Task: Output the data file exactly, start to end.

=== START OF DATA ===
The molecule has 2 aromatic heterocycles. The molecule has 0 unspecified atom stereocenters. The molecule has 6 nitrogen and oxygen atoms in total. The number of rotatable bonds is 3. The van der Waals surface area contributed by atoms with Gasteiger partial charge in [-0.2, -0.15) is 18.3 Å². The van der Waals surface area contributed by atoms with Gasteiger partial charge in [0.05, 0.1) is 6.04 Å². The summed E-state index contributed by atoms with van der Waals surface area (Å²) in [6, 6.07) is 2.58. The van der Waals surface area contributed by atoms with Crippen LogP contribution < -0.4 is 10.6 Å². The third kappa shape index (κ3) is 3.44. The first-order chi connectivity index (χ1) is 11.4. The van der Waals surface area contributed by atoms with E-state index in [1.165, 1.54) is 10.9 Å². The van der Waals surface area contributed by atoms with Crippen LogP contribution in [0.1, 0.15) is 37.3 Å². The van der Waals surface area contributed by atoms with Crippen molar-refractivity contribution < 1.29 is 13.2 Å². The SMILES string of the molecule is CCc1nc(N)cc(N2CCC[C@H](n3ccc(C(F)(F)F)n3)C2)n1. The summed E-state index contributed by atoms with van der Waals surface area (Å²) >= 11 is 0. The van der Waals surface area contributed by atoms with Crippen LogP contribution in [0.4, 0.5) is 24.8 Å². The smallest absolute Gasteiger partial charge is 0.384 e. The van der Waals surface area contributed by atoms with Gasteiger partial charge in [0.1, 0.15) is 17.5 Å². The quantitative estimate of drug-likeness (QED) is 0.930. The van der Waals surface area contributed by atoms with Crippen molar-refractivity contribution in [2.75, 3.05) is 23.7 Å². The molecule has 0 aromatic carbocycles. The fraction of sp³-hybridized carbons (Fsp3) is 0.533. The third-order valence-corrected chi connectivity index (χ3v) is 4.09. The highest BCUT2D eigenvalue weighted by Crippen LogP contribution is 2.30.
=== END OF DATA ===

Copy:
The molecule has 2 aromatic heterocycles. The molecule has 0 unspecified atom stereocenters. The molecule has 6 nitrogen and oxygen atoms in total. The number of rotatable bonds is 3. The van der Waals surface area contributed by atoms with Gasteiger partial charge in [-0.2, -0.15) is 18.3 Å². The van der Waals surface area contributed by atoms with Gasteiger partial charge in [0.05, 0.1) is 6.04 Å². The summed E-state index contributed by atoms with van der Waals surface area (Å²) in [6, 6.07) is 2.58. The van der Waals surface area contributed by atoms with Crippen LogP contribution < -0.4 is 10.6 Å². The third kappa shape index (κ3) is 3.44. The first-order chi connectivity index (χ1) is 11.4. The van der Waals surface area contributed by atoms with E-state index in [1.165, 1.54) is 10.9 Å². The van der Waals surface area contributed by atoms with Crippen LogP contribution in [0.1, 0.15) is 37.3 Å². The van der Waals surface area contributed by atoms with Crippen molar-refractivity contribution < 1.29 is 13.2 Å². The SMILES string of the molecule is CCc1nc(N)cc(N2CCC[C@H](n3ccc(C(F)(F)F)n3)C2)n1. The summed E-state index contributed by atoms with van der Waals surface area (Å²) >= 11 is 0. The van der Waals surface area contributed by atoms with Crippen LogP contribution in [0.4, 0.5) is 24.8 Å². The smallest absolute Gasteiger partial charge is 0.384 e. The van der Waals surface area contributed by atoms with Gasteiger partial charge in [0.1, 0.15) is 17.5 Å². The quantitative estimate of drug-likeness (QED) is 0.930. The van der Waals surface area contributed by atoms with Crippen molar-refractivity contribution in [2.75, 3.05) is 23.7 Å². The molecule has 0 aromatic carbocycles. The fraction of sp³-hybridized carbons (Fsp3) is 0.533. The third-order valence-corrected chi connectivity index (χ3v) is 4.09. The highest BCUT2D eigenvalue weighted by Crippen LogP contribution is 2.30.